The Only Child
ERIC Identifier: ED256475
Publication Date: 1984-00-00
Author: Steiner, Karen
Source: ERIC Clearinghouse on Elementary and Early Childhood Education Urbana IL.
Popular thinking often paints an unflattering picture of only children, portraying them as self-centered, attention-seeking, dependent, and temperamental. Despite these negative stereotypes, smaller families in general -- and the one-child option -- are growing in popularity.
HOW HAVE TRENDS IN FAMILY SIZE CHANGED?
Recent figures from the National Center for Health Statistics indicate that the fertility rate for the entire American population has declined. Although families in 1970 averaged 2.5 children, families today average 1.8. The figures additionally show a strong general trend away from large families and an increase in the percentage of families having only one child: In 1970, 18% of American families had only children, as compared with 21% in 1981 (Kline 1984).
WHY ARE MORE PARENTS CHOOSING TO HAVE ONE CHILD?
Changing family patterns, economic concerns, and new roles for women may contribute to parents' choosing the one-child option:
ARE ONLY CHILDREN DIFFERENT FROM CHILDREN WHO HAVE SIBLINGS?
- Divorce rates (higher than ever before) and the tendency for couples to marry later in life may contribute to shorter marriages and potentially fewer children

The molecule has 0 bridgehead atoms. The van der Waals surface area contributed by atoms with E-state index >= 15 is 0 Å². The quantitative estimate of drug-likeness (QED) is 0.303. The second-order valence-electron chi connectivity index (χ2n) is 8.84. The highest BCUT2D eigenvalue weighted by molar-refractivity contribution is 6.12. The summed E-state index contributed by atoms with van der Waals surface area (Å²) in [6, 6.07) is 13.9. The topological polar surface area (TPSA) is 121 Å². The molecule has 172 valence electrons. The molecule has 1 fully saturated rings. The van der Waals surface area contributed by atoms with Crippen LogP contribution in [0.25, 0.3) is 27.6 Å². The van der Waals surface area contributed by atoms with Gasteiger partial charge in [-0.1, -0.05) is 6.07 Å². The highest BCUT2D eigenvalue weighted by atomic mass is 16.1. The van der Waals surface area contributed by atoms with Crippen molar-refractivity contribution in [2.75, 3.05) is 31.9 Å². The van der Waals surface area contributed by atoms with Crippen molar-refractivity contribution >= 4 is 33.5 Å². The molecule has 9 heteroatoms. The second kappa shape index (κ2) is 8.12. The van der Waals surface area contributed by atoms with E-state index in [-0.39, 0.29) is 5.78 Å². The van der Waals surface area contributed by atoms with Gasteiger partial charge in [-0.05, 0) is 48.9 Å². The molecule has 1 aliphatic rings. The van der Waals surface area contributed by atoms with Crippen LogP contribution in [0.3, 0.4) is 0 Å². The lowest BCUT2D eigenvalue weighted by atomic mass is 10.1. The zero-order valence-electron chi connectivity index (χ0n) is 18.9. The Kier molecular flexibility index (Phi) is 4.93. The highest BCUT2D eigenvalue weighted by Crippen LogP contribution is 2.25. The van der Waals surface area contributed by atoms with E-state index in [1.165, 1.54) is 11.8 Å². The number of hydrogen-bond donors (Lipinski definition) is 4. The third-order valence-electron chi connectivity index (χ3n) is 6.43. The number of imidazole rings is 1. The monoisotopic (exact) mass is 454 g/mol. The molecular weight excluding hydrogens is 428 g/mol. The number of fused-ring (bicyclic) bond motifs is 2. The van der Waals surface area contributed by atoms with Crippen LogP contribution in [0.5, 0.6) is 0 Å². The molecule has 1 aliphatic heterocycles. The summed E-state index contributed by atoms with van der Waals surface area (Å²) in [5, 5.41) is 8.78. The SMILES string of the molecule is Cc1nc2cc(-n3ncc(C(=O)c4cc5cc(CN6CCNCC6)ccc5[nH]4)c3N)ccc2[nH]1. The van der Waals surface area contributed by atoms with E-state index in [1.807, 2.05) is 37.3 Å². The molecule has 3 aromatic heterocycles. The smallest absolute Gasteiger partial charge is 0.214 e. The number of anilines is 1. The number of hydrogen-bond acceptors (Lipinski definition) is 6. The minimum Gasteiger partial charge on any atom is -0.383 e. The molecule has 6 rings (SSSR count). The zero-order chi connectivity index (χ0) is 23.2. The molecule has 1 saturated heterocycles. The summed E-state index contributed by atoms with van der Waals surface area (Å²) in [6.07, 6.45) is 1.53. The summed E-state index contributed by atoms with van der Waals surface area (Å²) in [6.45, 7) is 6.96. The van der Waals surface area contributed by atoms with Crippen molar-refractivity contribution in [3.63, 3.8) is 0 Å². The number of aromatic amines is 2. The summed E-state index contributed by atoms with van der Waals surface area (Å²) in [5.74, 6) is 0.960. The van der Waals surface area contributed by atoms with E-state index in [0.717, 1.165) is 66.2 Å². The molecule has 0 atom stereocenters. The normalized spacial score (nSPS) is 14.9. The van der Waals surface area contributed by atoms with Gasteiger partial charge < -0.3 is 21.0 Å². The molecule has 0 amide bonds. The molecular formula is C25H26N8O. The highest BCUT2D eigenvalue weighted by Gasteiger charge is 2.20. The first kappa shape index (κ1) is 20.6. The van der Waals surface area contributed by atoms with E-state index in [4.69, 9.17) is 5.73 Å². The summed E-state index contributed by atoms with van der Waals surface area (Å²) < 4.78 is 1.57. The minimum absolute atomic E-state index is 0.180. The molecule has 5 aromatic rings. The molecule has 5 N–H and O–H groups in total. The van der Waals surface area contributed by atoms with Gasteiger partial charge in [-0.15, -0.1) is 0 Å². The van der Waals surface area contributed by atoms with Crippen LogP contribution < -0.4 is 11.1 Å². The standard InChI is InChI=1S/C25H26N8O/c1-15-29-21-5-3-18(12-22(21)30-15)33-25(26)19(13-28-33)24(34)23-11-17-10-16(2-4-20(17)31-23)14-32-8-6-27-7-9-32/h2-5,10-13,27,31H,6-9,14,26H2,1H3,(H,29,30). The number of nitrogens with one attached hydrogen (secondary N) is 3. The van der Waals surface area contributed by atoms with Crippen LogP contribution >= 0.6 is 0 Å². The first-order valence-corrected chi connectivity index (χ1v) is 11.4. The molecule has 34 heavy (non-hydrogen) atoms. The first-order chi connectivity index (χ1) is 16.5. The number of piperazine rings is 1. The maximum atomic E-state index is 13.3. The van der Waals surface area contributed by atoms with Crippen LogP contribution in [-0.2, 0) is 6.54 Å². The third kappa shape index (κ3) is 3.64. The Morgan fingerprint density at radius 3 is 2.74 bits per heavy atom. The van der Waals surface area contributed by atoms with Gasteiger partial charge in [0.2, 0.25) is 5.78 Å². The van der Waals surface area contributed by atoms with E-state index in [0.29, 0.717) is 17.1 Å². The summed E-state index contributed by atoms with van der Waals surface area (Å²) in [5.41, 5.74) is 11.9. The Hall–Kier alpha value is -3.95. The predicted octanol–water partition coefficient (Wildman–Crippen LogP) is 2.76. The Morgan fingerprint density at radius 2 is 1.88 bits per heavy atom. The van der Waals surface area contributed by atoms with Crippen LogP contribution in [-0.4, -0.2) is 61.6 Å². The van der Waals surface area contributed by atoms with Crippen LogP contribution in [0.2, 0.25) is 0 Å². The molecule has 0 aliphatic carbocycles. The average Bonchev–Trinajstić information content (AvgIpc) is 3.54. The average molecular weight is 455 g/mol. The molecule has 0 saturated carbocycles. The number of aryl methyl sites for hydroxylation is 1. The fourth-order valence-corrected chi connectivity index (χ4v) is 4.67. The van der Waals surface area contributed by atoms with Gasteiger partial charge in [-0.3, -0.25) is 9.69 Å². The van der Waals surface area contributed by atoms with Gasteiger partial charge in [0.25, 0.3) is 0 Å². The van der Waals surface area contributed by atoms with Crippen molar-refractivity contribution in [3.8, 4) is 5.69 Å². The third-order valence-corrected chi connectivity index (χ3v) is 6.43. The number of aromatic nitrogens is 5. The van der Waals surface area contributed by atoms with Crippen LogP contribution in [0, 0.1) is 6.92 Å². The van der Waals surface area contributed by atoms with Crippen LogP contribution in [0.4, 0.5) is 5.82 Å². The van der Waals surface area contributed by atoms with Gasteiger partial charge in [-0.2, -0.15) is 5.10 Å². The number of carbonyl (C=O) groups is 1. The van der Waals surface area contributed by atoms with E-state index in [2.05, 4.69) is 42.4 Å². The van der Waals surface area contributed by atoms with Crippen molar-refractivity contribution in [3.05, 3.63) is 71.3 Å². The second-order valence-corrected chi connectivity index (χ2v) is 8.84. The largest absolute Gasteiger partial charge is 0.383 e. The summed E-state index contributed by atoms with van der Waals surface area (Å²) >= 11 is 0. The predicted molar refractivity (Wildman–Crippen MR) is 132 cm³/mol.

- Inflation and high unemployment, contributing to reduced family income, may encourage parents to have smaller families
- The majority of women are now employed before they have children. The benefits of this added income and involvement in careers may lead women to postpone childbearing and bear fewer children
Research on intelligence, achievement, affiliation, popularity, and self-esteem suggests that many popular beliefs about the only child are unfounded (Falbo 1983b). The results of some of these investigations are briefly summarized below:
ARE THERE ANY ADVANTAGES TO BEING AN ONLY CHILD?
Although report findings conflict, only children, like first-borns, generally have been found to score slightly higher on measures of intelligence than younger siblings. Diverging results of intelligence research may be explained by focusing on factors within the family unit that affect intellectual development. Such experiences might include, for example, parents' provision of an "enriched" intellectual environment.
As is the case for intelligence, achievement (both academic and other kinds) in only and first-born children appears to be slightly greater than for later-born children. To explain this phenomenon, theorists have considered the specific relationship between parents and children. Presumably, achievement motivation originates in the high standards for mature behavior that parents impose on their only and first-born children.
Some research indicates that only children may be slightly less affiliative than their peers. Specific research findings have shown that only children may belong to fewer organizations, have fewer friends, and lead a less intense social life. However, these investigations have additionally noted that only children have a comparable number of close friends, assume leadership positions in clubs, and feel satisfied and happy with their lives.